Difference between revisions of "201805 Versioned API"

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==MIME-type negotiation==
 
==MIME-type negotiation==
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An alternative approach to server versioning that follows web-standard MIME-type negotiation.
  
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In this approach the server operator inspects the incoming `Accept` header of a request and uses this to determine which version of FHIR to respond with.
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The `Accept` header should be formatted like `Accept: application/json+fhir;fhirVersion=3.0,application/fhir+json;fhirVersion=1.4;application/json` (and/or the xml equivalent, if desired).
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The FHIR version is specified by adding the `fhirVersion=X.X` parameter to the mime type, where `X.X` is the major.minor version of FHIR that is requested.  (Patch level versions are generally considered to be unimportant for API changes and may be ignored by the server).
 +
The server operator should use the first specified type that they support.
  
  

Revision as of 07:05, 12 May 2018


WIP -- Work in Progress

Track Name

Versioned API

Submitting WG/Project/Implementer Group

FHIR-I + ITS

Proposed Track Lead

Kevin Olbrich See Connectathon_Track_Lead_Responsibilities

The Problem

Many server operators and clients have been implemented on a variety of FHIR versions. In order to facilitate supporting newer versions of FHIR, it is necessary to work out mechanisms by which multiple FHIR versions can be supported side-by-side. Otherwise we run the risk of locking both vendors and consumers into legacy versions of FHIR due to the operational difficulty of migrating.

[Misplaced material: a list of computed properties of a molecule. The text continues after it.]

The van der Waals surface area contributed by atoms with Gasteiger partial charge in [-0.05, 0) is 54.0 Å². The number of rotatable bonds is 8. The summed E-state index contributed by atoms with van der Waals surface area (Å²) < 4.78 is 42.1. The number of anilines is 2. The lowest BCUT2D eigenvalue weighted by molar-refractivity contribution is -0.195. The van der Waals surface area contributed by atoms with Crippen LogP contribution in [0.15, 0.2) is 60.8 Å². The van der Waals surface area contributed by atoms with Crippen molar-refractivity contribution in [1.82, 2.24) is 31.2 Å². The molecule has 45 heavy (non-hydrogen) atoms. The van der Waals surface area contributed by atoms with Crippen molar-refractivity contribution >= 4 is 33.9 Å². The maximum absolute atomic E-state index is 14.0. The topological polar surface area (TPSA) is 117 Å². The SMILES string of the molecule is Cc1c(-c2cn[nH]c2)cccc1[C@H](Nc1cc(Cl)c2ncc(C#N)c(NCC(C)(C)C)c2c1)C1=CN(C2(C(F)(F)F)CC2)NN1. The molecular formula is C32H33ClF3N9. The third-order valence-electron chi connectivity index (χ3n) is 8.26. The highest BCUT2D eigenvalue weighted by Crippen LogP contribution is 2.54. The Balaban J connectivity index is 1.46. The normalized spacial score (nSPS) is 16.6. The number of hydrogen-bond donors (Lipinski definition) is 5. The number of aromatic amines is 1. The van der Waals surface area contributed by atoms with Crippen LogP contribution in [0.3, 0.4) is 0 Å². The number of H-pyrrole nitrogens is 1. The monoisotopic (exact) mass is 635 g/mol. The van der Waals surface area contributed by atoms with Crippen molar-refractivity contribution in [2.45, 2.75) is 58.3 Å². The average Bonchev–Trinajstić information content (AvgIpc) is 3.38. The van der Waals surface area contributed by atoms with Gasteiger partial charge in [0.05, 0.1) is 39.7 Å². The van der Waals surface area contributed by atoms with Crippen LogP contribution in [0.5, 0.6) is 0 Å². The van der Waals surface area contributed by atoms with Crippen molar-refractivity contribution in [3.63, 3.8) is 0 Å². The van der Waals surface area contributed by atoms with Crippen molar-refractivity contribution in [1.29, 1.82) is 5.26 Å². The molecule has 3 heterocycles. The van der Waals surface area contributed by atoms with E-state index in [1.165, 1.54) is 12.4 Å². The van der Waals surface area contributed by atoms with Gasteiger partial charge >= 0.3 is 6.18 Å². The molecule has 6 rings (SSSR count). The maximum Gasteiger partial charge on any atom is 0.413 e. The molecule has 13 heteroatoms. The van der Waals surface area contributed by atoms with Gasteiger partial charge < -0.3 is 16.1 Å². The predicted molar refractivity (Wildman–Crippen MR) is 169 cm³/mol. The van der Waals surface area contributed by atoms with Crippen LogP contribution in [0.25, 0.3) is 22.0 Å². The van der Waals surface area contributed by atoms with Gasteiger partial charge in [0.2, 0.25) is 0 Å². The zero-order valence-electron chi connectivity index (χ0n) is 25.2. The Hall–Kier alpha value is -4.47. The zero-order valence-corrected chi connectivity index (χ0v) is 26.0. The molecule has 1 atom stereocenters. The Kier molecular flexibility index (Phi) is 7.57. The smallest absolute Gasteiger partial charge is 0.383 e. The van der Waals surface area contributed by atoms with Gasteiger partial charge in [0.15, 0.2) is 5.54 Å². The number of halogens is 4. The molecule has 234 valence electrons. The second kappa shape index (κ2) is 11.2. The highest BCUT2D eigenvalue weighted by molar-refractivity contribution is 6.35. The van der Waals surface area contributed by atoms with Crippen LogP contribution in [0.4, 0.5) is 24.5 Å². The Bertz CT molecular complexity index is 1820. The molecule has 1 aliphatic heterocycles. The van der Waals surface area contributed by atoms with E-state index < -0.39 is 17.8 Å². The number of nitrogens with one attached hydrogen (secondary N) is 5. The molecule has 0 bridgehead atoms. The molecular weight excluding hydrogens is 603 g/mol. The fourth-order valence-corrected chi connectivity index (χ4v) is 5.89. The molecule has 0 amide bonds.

Justification

Interest is growing in how to manage cross-version use of the FHIR API. This connectathon stream tests out 2 aspects of cross-version use of the FHIR API:

a single end-point that supports more than one version (Scenarios #1 and #2) how to handle changes a resource between versions (Scenarios #3 and #4)

Expected participants

Kevin Olbrich (McKesson)

Approaches to Versioning

URL versioning

The simplest approach to versioning is to include a version identifier in the URL of the FHIR server (e.g, `https://test.fhir.org/r4`). While this approach is easy to implement it suffers from several limitations. Assuming a consuming service stores a reference to a patient as `iss=https://test.fhir.org/r4 ref=Patient/123` then several problems arise. 1. The server operator needs to maintain that URL indefinitely or they run the risk of breaking consuming applications. 2. The URL makes promises about the version, so the server operator would need to ensure that the url continued to serve resources in the appropriate version 3. The client is also obligated to maintain the ability to read/write older versions of the FHIR standard as long as the record continues to point to the old version 4. The FHIR version of the Resource is not semantically meaningful for the most part. Consuming applications really are interested in references to a particular resource and the FHIR version is a detail that needs to be worked out for communication. 5. The sever operator needs to ensure that changes to a record are reflected in all supported versions, which may impose a high operational and support cost.

MIME-type negotiation

An alternative approach to server versioning that follows web-standard MIME-type negotiation.

In this approach the server operator inspects the incoming `Accept` header of a request and uses this to determine which version of FHIR to respond with. The `Accept` header should be formatted like `Accept: application/json+fhir;fhirVersion=3.0,application/fhir+json;fhirVersion=1.4;application/json` (and/or the xml equivalent, if desired). The FHIR version is specified by adding the `fhirVersion=X.X` parameter to the mime type, where `X.X` is the major.minor version of FHIR that is requested. (Patch level versions are generally considered to be unimportant for API changes and may be ignored by the server). The server operator should use the first specified type that they support.


Roles

Please include information here regarding how much advance preparation will be required if creating a client and/or server.

Role 1 Name

Scenarios

Scenario Step 1 Name

Action:
Precondition:
Success Criteria:
Bonus point:


TestScript(s)

Security and Privacy Considerations

Previous Connectathon Tracks

201801_Versioned_API